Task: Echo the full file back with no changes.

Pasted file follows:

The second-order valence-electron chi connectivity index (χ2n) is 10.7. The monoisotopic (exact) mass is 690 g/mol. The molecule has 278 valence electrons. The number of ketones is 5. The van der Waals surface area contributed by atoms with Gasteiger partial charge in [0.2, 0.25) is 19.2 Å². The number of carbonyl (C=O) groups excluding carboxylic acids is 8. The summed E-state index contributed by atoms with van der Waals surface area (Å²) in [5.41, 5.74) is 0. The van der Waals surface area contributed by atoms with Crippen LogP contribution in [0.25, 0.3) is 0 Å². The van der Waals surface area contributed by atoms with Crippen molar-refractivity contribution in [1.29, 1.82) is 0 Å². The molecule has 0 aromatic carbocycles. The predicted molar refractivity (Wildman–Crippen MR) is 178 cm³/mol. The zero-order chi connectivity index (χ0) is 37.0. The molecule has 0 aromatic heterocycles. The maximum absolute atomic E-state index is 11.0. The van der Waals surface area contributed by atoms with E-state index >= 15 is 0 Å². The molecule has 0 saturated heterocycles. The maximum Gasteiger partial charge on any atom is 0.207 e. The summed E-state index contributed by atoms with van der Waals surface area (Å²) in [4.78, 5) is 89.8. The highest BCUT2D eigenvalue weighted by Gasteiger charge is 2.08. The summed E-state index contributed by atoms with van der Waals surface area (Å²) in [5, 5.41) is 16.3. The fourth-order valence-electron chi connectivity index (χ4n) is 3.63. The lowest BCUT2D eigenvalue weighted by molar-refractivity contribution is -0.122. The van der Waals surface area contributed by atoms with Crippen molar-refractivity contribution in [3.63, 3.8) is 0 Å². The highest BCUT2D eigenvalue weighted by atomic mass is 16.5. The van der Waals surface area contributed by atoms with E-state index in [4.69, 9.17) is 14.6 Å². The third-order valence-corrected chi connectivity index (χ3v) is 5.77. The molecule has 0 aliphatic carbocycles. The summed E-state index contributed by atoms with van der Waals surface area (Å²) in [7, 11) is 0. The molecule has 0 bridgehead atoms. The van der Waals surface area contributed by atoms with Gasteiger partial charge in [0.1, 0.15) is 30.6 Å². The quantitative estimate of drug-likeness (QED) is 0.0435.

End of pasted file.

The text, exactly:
The second-order valence-electron chi connectivity index (χ2n) is 10.7. The monoisotopic (exact) mass is 690 g/mol. The molecule has 278 valence electrons. The number of ketones is 5. The van der Waals surface area contributed by atoms with Gasteiger partial charge in [0.2, 0.25) is 19.2 Å². The number of carbonyl (C=O) groups excluding carboxylic acids is 8. The summed E-state index contributed by atoms with van der Waals surface area (Å²) in [5.41, 5.74) is 0. The van der Waals surface area contributed by atoms with Crippen LogP contribution in [0.25, 0.3) is 0 Å². The van der Waals surface area contributed by atoms with Crippen molar-refractivity contribution in [1.29, 1.82) is 0 Å². The molecule has 0 aromatic carbocycles. The predicted molar refractivity (Wildman–Crippen MR) is 178 cm³/mol. The zero-order chi connectivity index (χ0) is 37.0. The molecule has 0 aromatic heterocycles. The maximum absolute atomic E-state index is 11.0. The van der Waals surface area contributed by atoms with E-state index >= 15 is 0 Å². The molecule has 0 saturated heterocycles. The maximum Gasteiger partial charge on any atom is 0.207 e. The summed E-state index contributed by atoms with van der Waals surface area (Å²) in [4.78, 5) is 89.8. The highest BCUT2D eigenvalue weighted by Gasteiger charge is 2.08. The summed E-state index contributed by atoms with van der Waals surface area (Å²) in [5, 5.41) is 16.3. The fourth-order valence-electron chi connectivity index (χ4n) is 3.63. The lowest BCUT2D eigenvalue weighted by molar-refractivity contribution is -0.122. The van der Waals surface area contributed by atoms with Crippen molar-refractivity contribution in [3.63, 3.8) is 0 Å². The highest BCUT2D eigenvalue weighted by atomic mass is 16.5. The van der Waals surface area contributed by atoms with E-state index in [4.69, 9.17) is 14.6 Å². The third-order valence-corrected chi connectivity index (χ3v) is 5.77. The molecule has 0 aliphatic carbocycles. The summed E-state index contributed by atoms with van der Waals surface area (Å²) in [7, 11) is 0. The molecule has 0 bridgehead atoms. The van der Waals surface area contributed by atoms with Gasteiger partial charge in [0.1, 0.15) is 30.6 Å². The quantitative estimate of drug-likeness (QED) is 0.0435.